Keywords: Business Intelligence & Analytics, Sourcing & Procurement Solutions, Supplier Relationship Management, SC Finance & Revenue Mgmt., Technology, Supply Chain Security & Risk Mgmt, Quality & Metrics, Supply Chain Analysis & Consulting, Global Supply Chain Management, what's behind purchasing decisions, analyzing sourcing needs and spending

But, unfortunately, many companies still call the shots based strictly on the numbers, opening themselves up to the possibility of missing the bigger picture, and potentially spending more in the long run.

The Pros and Cons of Spend Analysis

Corporate spending habits can play a key role in how a company operates. So, not surprisingly, many companies turn to spend analysis to evaluate spending and keep costs down, typically setting a goal to "reduce spend by X percent." While spend analysis can certainly help those companies reduce costs, it leaves out a critical part of the equation. Evaluating the numbers is important, but numbers can have a way of looking you straight in the eye and lying.

Spend analysis helps answer three important questions in managing corporate spend:

1. What am I really spending?

2. With whom am I spending it?

3. Am I getting what's been promised for that spend?

But, the answers to these questions don't tell the whole story. Spend analysis does not account for the "why" behind purchasing decisions. Why does a company work with one supplier versus another? What are the benefits of going with a higher cost supplier? How does that decision impact the company - off of the balance sheets? This is critical insight companies need in order to truly understand the value of a supplier relationship, and to make more informed decisions about where to cut costs.

Why the 'Why' Is Important

Asking the simple question of "why" can reveal a lot about a relationship with a supplier. Some of the key things that the numbers can't tell us about a supplier include:

- The quality of the product/service: You want to offer your customers a quality product, and to do that you need to use suppliers that meet your standards. One supplier may be the logical financial choice, but is it capable of delivering what you need? What are the long-term effects of using with a sub-par supplier? Line item costs don't tell you that, and if companies stick to just what the numbers tell them, they put themselves at risk of losing a high-quality partner for a lower-cost, less-than-ideal replacement.

- The risks associated with a supplier: You may be saving money by using fewer suppliers in high-risk areas, but if you lose one - to natural disasters, bankruptcy, political turmoil, etc. - your business may never recover. All the money saved is less important when you can't meet your customers' demands due to lost supply sources. Companies need to diversify their risks and make decisions based on what's best for the overall operation of the supply chain, not just one portion of it.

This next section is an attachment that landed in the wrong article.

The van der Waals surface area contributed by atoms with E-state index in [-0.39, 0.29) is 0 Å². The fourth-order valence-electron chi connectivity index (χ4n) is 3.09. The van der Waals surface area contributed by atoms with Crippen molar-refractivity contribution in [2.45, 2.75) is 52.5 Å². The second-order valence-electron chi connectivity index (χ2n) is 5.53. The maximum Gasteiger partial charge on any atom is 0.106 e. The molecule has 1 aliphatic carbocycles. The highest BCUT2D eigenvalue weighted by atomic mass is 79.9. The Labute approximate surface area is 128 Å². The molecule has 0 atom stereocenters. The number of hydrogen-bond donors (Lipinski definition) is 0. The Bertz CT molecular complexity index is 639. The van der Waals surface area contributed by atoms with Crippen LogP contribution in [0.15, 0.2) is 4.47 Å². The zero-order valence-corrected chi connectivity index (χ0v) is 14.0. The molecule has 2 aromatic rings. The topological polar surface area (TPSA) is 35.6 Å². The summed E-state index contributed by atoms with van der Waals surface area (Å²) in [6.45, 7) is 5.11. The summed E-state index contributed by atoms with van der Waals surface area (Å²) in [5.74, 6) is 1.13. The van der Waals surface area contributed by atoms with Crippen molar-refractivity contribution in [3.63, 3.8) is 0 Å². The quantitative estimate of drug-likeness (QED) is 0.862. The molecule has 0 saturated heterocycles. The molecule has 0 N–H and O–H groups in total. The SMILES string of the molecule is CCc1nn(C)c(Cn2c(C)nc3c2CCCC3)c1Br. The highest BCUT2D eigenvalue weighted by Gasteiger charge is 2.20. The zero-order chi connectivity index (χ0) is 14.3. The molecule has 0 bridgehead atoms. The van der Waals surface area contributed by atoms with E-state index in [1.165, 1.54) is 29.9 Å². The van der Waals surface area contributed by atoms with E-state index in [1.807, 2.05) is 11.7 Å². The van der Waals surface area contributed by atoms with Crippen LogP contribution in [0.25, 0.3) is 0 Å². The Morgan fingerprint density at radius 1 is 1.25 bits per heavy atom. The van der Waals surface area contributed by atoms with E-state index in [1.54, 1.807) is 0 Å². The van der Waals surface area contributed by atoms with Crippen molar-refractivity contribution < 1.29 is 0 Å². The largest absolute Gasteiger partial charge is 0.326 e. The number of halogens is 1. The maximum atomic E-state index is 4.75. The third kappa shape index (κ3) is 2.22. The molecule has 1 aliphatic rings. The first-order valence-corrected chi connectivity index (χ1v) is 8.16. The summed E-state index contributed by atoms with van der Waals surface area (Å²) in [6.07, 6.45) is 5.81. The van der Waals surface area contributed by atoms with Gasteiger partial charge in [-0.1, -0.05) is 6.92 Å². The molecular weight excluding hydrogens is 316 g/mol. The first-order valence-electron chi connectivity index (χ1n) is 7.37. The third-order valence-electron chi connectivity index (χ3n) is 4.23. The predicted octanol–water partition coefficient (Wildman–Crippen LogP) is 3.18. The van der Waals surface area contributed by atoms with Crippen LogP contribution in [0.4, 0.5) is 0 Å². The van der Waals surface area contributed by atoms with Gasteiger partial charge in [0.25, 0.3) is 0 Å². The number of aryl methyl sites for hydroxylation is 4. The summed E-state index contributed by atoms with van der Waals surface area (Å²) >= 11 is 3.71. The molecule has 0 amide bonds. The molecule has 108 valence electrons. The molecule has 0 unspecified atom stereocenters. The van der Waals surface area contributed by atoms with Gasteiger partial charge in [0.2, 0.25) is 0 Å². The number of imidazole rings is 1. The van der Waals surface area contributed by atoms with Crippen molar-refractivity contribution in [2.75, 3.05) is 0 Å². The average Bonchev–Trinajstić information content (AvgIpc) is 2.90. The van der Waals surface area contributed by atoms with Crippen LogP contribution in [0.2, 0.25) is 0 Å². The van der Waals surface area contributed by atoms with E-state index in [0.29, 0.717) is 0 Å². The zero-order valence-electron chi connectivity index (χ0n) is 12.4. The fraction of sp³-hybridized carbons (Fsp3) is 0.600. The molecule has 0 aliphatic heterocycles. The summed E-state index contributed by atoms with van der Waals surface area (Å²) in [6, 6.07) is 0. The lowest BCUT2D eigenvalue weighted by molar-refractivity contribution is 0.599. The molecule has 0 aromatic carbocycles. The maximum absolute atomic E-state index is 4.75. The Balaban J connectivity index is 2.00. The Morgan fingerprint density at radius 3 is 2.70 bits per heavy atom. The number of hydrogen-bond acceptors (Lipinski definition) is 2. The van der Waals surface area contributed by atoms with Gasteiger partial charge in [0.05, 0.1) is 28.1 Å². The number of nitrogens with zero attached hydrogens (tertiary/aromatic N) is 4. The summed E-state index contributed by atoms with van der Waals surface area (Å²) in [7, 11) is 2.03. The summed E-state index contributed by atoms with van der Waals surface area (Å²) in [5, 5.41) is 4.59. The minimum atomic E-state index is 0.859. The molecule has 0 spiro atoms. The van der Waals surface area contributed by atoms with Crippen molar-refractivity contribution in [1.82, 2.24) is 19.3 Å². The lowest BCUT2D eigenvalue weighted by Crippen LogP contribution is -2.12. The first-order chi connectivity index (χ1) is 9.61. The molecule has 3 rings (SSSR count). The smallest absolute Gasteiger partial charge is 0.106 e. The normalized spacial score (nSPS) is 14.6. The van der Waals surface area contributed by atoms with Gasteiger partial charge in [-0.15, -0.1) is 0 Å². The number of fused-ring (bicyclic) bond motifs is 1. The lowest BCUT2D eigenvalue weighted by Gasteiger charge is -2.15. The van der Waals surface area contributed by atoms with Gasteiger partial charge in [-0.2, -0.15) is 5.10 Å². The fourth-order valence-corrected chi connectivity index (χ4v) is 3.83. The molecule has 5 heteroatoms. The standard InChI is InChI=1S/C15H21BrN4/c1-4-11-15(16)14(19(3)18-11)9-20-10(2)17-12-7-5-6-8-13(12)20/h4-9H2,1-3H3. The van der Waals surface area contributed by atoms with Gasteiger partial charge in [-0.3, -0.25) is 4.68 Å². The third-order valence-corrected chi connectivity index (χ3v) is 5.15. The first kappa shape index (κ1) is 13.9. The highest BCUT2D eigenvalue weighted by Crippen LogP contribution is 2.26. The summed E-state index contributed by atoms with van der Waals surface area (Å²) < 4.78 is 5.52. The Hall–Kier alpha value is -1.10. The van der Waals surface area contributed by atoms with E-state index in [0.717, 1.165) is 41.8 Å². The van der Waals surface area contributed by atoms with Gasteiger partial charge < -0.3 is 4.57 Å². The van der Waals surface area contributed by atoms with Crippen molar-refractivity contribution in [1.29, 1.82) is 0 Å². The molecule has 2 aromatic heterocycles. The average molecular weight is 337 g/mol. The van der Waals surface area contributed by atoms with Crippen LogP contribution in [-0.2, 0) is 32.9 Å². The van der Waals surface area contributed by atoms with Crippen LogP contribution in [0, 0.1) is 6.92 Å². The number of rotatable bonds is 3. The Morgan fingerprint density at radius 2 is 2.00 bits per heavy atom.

- Contract clauses, such as delivery times and payment schedules: If a smaller supplier, or one more expensive than the "obvious" choice, is willing to work within your parameters and works with you to define what success looks like, that can be more valuable than slight price differences.

- History with a supplier: The better you know your suppliers, and the better they understand your business, the more successful you'll be together. Important parts of the relationship equation include how long you have been working together, whether they prioritize you over other customers, and price consistency. These are all factors to keep in mind that the hard numbers won't necessarily show.

Applied Intelligence + Spend Analytics = Win/Win Situation

Spend analytics, combined with applied intelligence, helps companies strike a balance between reducing costs and doing what's right for the company. By looking at the whole picture businesses can better understand their options, inside and out. Taking a 360 degree approach to reviewing supplier spend presents companies with the opportunity to re-evaluate - and improve - their own internal processes for interacting with suppliers. And, more importantly, it can lead to immediate and long-term cost savings in the form of consolidated contracts, locked-in prices, and stronger supply chains. Being smarter about supply chain options will only strengthen supplier relations.

In the end, it's about making smarter, long-term financial decisions. Because with valued partnerships, quality products and diversified resources, you're positioning your business for success - not just cutting costs.

After all, there's more to a supplier relationship than what appears on the balance sheet.

Source: JVKellyGroup Inc.


Keywords: Business Intelligence & Analytics, Sourcing & Procurement Solutions, Supplier Relationship Management, SC Finance & Revenue Mgmt., Technology, Supply Chain Security & Risk Mgmt, Quality & Metrics, Supply Chain Analysis & Consulting, Global Supply Chain Management, what's behind purchasing decisions, analyzing sourcing needs and spending